A letter to our Councillors

Dear Bristol City Councillors,

We recognise the fundamental importance of the natural environment, the value that nature has in an urban setting and the global threat posed by the ongoing climate catastrophe. We also recognise that trees are a crucial component in all these concerns.

We are supportive of Bristol City Council’s declaration of a Climate Emergency and an Ecological Emergency and the goals detailed in the One City Climate Strategy, including the commitment to carbon neutrality by 2030 and doubling the abundance of wildlife by 2050. We are also supportive of their commitment to doubling the tree canopy by 2046.

However, we have a real concern that the commendable words are not being matched by effective actions.

A principle aim of the BTF is to promote the planting and preservation of trees in Bristol for the well-being of its citizens, the sustainability of urban habitation, the enhancement of nature in the cityscape and as our contribution to combating climate change (see A Manifesto for protecting Bristol’s existing Urban Forest).

A recurrent concern we have is the continued loss of trees as a result of environmentally insensitive developments that are not sympathetic to the City’s declared commitments outlined above. On the other hand, the BTF supports developments that favour a sustainable environment over high density occupancy, and those that prioritise retention of existing trees.

Bristol’s policy on replacing trees lost to development – adhering to the Bristol Tree Replacement Standard (BTRS) – is widely well regarded. As such, decision makers believe that tree loss is mitigated by subsequent tree replacement. However, recent studies undertaken by the BTF have shown that this is not the case over the timescales committed to by Bristol City Council and the Green Party.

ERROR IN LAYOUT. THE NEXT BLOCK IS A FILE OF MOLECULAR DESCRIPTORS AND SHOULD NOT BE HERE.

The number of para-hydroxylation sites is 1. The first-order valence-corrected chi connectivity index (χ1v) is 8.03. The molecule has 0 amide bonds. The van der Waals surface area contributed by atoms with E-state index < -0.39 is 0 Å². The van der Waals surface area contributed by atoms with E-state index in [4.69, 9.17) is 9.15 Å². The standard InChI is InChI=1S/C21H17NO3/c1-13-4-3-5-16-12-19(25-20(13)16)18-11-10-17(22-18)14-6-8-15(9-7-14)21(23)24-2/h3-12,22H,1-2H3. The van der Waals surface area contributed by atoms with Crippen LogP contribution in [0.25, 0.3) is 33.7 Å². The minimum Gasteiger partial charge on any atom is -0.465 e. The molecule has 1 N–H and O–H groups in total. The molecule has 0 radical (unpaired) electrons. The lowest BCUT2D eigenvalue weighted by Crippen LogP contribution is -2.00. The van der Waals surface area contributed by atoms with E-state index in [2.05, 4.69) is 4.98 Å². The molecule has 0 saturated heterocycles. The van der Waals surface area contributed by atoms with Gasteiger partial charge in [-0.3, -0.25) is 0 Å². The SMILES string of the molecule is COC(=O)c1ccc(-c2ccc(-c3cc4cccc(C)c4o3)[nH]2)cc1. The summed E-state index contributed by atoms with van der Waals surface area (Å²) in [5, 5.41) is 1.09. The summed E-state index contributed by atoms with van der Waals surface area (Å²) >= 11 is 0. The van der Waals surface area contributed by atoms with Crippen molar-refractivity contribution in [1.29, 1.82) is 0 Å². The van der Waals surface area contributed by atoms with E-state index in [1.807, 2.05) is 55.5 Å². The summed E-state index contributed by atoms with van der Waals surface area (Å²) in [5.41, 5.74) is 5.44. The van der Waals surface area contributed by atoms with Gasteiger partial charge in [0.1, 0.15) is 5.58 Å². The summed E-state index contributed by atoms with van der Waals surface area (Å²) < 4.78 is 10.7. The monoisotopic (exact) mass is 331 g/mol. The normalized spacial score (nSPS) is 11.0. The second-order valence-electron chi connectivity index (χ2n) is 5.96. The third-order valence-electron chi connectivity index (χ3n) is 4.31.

Typically, tree planting undertaken under the BTRS takes between 30 and 50 years to recover the biomass (and therefore the CO2e) lost by felling, well beyond the 10-year commitment on carbon neutrality, and even beyond dates set for doubling the tree canopy or doubling wildlife abundance.

The BTF study has been developed into a versatile online tool for calculating the extent and timescale of the carbon deficit, with a wide range of inputs. This can be accessed via the link Tree Carbon Calculator, and we encourage you to try this yourself. See also the BTF blog Tree replacement and carbon neutrality.

In the example shown here, a mature tree felled in 2020 is replaced by four trees (as per BTRS) of the same species. The carbon released (2 tonnes CO2e) is not recovered until 2064, a full 34 years beyond the date Bristol aims to be carbon neutral.

This model can also be used to determine how many replacement trees are needed to recover lost carbon within a particular timescale. In the example shown, to be carbon neutral by 2030, a reasonable expectation as this is the declared aim of BCC, the felled tree would need to be replaced by 37 plantings of the same species. Scaled up to, for instance, 500 trees, new plantings would need to number 18,500 to mitigate the lost carbon.

This new information represents a fundamental change in the evidence base for tree replacements, and emphasises the need to retain existing mature trees, and not to consider replacement by new plantings as adequate mitigation.

We request that you consider this new information with urgency and make a commitment to oppose developments where mature trees are removed and tree replacements do not deliver carbon neutrality by 2030.

Tree replacement and carbon neutrality

The UK aims to be carbon neutral by 2050. Bristol is more ambitious and aims to reach that goal in 2030. Both are massive challenges in which trees have been enrolled to play their part in mitigating the carbon dioxide (CO2) created by human activity.